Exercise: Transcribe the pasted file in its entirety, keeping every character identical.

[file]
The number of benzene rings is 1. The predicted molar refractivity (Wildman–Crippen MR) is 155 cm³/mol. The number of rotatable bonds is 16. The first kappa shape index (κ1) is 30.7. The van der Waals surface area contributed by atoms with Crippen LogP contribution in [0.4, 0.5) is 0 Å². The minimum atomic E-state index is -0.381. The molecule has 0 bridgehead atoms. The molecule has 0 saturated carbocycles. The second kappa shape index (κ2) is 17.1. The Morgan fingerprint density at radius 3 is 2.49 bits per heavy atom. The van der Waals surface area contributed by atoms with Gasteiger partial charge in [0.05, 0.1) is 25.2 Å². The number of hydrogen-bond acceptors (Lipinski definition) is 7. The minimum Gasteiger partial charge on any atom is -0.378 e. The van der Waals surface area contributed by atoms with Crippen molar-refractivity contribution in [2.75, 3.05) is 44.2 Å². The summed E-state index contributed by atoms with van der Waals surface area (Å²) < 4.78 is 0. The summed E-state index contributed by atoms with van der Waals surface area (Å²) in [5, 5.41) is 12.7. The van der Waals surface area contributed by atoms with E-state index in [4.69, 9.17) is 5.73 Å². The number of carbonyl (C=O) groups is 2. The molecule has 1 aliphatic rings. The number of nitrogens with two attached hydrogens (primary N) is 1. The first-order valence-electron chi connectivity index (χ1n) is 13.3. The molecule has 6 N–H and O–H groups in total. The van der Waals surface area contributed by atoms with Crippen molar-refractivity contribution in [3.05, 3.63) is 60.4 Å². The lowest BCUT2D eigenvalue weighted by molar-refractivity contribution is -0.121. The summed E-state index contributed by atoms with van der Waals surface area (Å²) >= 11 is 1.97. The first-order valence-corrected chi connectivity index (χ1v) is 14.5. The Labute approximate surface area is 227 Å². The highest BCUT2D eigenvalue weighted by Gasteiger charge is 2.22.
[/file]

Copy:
The number of benzene rings is 1. The predicted molar refractivity (Wildman–Crippen MR) is 155 cm³/mol. The number of rotatable bonds is 16. The first kappa shape index (κ1) is 30.7. The van der Waals surface area contributed by atoms with Crippen LogP contribution in [0.4, 0.5) is 0 Å². The minimum atomic E-state index is -0.381. The molecule has 0 bridgehead atoms. The molecule has 0 saturated carbocycles. The second kappa shape index (κ2) is 17.1. The Morgan fingerprint density at radius 3 is 2.49 bits per heavy atom. The van der Waals surface area contributed by atoms with Gasteiger partial charge in [0.05, 0.1) is 25.2 Å². The number of hydrogen-bond acceptors (Lipinski definition) is 7. The minimum Gasteiger partial charge on any atom is -0.378 e. The van der Waals surface area contributed by atoms with Crippen molar-refractivity contribution in [2.75, 3.05) is 44.2 Å². The summed E-state index contributed by atoms with van der Waals surface area (Å²) < 4.78 is 0. The summed E-state index contributed by atoms with van der Waals surface area (Å²) in [5, 5.41) is 12.7. The van der Waals surface area contributed by atoms with E-state index in [4.69, 9.17) is 5.73 Å². The number of carbonyl (C=O) groups is 2. The molecule has 1 aliphatic rings. The number of nitrogens with two attached hydrogens (primary N) is 1. The first-order valence-electron chi connectivity index (χ1n) is 13.3. The molecule has 6 N–H and O–H groups in total. The van der Waals surface area contributed by atoms with Crippen molar-refractivity contribution in [3.05, 3.63) is 60.4 Å². The lowest BCUT2D eigenvalue weighted by molar-refractivity contribution is -0.121. The summed E-state index contributed by atoms with van der Waals surface area (Å²) >= 11 is 1.97. The first-order valence-corrected chi connectivity index (χ1v) is 14.5. The Labute approximate surface area is 227 Å². The highest BCUT2D eigenvalue weighted by Gasteiger charge is 2.22.